What should we call people who live on the Moon for their entire lives? Mooners? Moonies? Lunars? Lunies? Lunarians? For now, I’ll call them Loonites. No reason, except that it sounds funny for now.

Funny. That’s a hot topic. Funny wasn’t always hot. There was a time, not so long ago, before television, where funny was something that people saw once in a blue moon. Only the richest people could afford live funny time, in the form of a court jester.

Being a court jester wasn’t an easy job, either. If you were a court jester, you had an incredibly tough audience of one person, the King. If the King liked you, you had a good night’s sleep on a full stomach. If you had a bad day and the King didn’t like you, there was a good chance you’d be dead!

Nowadays it’s not as tough to be a comedian, but sometimes it feels that way. The difference is that comedy is the King, and comedians have become Kings in their own right. The best of them can make millions of dollars a year. In many ways, we can consider today’s society a society of comedy.

Which brings us back to the Moon. Lunites are going to be very busy. They will be working hard to survive, mining minerals for the people on Earth, working solar energy farms sending electricity back to the home planet, and continually digging new tunnels in order to expand their cramped living conditions. What will the Lunites do for fun?

It’s a good question. We don’t know. We do know that there were people just like the Lunites, living in the Boston area a few hundred years ago. They didn’t do much for fun because they were busy trying to survive for many decades. The Pilgrims were a pretty “grim” people for quite a few years. If you read some of the things they considered funny, you probably wouldn’t even crack a smile.

My guess is that the Lunites are going to be even busier than the Pilgrims. They won’t have as much free time, let alone time to spend having fun. They will have to spend more years making sure they can survive, because of several things. First, they won’t have other natives to help them, like the native Indians helped the first Pilgrims. Second, their mother country isn’t a few thousand kilometers away to keep sending more people or food. The Lunites’s mother country will be almost half a million kilometers away. Thirdly, the Moon won’t be full of resources that the Lunites can harvest easily. Vital things like water and air are going to have to be pulled by force from the Lunar soil. The Pilgrims were able to easily breathe the air, find a nearby fresh-water stream, and hunt fish and birds for food.

So, what will the Lunites do for fun? I don’t think they will do very much. I think they will be known as a very boring and busy people for many generations. Earth people will make fun of them for being different, and this will start a process where the Lunites truly become a society different from Earth.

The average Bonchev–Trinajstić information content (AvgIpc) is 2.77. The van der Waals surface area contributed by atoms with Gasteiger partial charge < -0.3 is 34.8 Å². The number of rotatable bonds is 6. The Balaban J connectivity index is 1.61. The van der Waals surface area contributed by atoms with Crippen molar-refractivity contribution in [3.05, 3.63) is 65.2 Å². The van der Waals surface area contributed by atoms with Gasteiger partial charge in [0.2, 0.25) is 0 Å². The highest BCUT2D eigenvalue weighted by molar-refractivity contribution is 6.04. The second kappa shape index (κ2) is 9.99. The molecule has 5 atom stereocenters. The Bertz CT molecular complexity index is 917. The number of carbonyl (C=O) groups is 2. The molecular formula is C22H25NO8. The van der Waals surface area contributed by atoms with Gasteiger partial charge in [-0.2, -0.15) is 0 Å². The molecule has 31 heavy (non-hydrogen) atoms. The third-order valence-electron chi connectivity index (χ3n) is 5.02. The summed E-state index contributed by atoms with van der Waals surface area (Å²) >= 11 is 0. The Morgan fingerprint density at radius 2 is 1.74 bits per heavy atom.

These are my thoughts. What are yours?

 

Why Dinosaurs Matter

I’m reading a great book about dinosaurs, and had no intention of sharing this secret passion of mine with you. For that I must apologize. It’s not that I didn’t think you’d be interested in dinosaurs. After all, they are generally extremely cool. They’re mostly big – okay – huge, and, for most people are the kind of thing that make you stop and stare. They’re probably the source of many deep myths – dragons, giants, that sort of thing. The reason I wasn’t going to bring it up was because I was reading this book for pure pleasure. Then I realized two things.

First, this is a darn good book. Buy it. Read it. Thanks. [1]

Second, the study of dinosaurs is something that should be on the syllabus for every behavioral scientist. That’s right, every person who is serious about studying behavior should learn about the dinosaur. Now, why is that?

Yes, again, they are cool; the source of great myths; they’re big, scary, and touch something primal within us. But these aren’t good reasons to study them. The real reason we need to study them is they were incredibly successful life forms. They lived a very long time on this planet, almost 300 million years, and counting. They survived a wide variety of environments, from cold to hot, from dry to wet. They existed on a wide variety of scales, from very small, to extremely large. Whatever it was they were doing, worked. And if we want to be successful, then we should know their secrets.

Wait just a minute, you say. What do you mean, if we want to be successful? Aren’t we successful already? Don’t I have a good job? Doesn’t my family have a big house? Isn’t my country the best in the world? Doesn’t my species have a lock on using up planetary resources until they’re gone?

One narrow way to define success is making money. But money represents a type of behavior; a behavior that allows us to trade with each other using a proxy. That proxy is a piece of paper that says “I’m worth one dollar.” We all agree to this, and pieces of paper go traveling about while goods and services travel in the opposite direction. If your success is collecting more pieces of paper than everyone else, so be it.

As a scientist, we want definitions that are closer to being constants of nature. Biology requires us to think in terms of survival. You are successful if you live, that’s number one. Number two? You have to reproduce.

So the Great Game of Life begins. This is not weekend American football. It is not spying. In this game your genes get a chance to be passed on yet again. Money means little here, for the billionaire without offspring loses to the penniless mother. She has passed on her genes, the billionaire can only pass on his wealth. This is the greatest game of them all. If you can survive long enough to reproduce, you have won the smallest of battles in the Great Game of Life. If your family lives for several generations, they have won their own small battle. For your species to survive multiple generations is the smallest of battles at that scale. And if a particular life form, like dinosaurs, can exist for a million years, then they have only won a single battle in the Great Game.